Employee engagement. A concept heavily studied in the field of human resources. Thousands of articles, books, and other forms of mediums have explored this topic for many years. However, as the labor market and landscape of the workforce continue to change, there has never been a more important time to have an understanding of this concept.
More importantly, as employee engagement plays a vital role in the success of an organization through one of its most important attributes, human capital, we continue to move forward in a world in which people, in general, seem less and less engaged.
What is employee engagement?
Simply put, employee engagement measures an individual’s commitment, willingness to contribute and emotional connection one has to their organization. In layman’s terms, employee engagement relates to how much skin an employee has in the game. It measures how much they care. How much they care about their company, the customers they serve, the work they do, and their fellow co-workers.
Engaged employees display behaviors such as going above and beyond, being solution-oriented, and possessing a high level of optimism. For example, have you ever seen an employee who takes personal stock on a project and does everything they can to ensure it is done at a high level and completed by the deadline? What about an employee who assists a fellow co-worker on a matter that is totally outside of their scope of work? Or even an employee who checks in with others frequently to ensure they are just doing ok? As you read this paragraph, I’m sure an individual or two came to mind. These are engaged employees.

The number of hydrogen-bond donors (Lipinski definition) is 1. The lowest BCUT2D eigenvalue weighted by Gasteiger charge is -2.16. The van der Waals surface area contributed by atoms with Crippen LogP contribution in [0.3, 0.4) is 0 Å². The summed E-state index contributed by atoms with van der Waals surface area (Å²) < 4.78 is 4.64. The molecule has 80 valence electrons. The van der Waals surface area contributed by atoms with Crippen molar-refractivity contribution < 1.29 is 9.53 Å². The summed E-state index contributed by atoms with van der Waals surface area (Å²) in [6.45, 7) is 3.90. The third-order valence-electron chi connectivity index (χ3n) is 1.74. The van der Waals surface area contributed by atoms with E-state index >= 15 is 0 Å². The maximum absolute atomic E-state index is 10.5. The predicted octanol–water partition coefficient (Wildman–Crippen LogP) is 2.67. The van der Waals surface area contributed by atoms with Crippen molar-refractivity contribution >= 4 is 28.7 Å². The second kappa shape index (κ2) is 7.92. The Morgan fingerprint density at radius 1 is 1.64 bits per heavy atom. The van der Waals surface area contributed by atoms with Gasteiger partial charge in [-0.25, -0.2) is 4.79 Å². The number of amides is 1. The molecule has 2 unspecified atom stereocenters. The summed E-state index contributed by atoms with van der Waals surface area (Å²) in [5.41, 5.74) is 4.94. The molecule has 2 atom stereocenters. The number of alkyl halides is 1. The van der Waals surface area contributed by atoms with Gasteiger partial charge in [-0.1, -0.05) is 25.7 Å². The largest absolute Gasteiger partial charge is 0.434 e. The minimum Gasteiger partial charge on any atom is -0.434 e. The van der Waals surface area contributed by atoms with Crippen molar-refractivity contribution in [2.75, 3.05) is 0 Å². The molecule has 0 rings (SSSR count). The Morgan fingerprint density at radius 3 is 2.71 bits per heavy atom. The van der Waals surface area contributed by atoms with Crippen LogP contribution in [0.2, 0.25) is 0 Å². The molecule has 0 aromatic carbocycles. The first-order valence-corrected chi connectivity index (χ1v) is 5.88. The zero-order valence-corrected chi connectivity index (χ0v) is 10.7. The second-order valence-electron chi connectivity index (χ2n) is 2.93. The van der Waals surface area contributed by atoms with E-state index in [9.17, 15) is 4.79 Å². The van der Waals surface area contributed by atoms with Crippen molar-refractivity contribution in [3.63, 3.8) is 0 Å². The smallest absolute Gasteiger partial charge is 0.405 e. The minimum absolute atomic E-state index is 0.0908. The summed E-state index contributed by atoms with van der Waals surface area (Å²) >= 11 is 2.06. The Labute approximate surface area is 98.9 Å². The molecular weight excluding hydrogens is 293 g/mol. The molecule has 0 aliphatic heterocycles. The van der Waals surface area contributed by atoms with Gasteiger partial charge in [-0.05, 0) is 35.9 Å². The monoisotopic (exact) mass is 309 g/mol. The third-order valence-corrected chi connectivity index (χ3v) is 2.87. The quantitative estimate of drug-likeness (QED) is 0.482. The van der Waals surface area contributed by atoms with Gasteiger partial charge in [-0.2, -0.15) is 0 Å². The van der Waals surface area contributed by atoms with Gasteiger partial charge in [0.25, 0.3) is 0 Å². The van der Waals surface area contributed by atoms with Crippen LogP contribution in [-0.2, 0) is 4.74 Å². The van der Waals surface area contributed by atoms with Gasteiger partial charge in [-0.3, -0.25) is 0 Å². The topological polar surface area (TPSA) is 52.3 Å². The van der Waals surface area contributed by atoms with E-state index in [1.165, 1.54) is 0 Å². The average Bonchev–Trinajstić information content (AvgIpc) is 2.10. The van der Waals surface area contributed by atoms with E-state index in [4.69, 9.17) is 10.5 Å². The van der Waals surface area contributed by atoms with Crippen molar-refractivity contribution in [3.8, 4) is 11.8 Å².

On the other end of the spectrum are employees who display behaviors such as being frequently late, possessing a negative attitude, and overall pessimistic. For example, have you ever seen an employee who typically shows up 20 minutes later than everyone else followed by doing the bare minimum? What about an employee whose favorite line is “that’s not my job”? Or even the employee who is the buzzkill in every team meeting? Again, I’m sure you have a couple of examples of disengaged employees in your head now.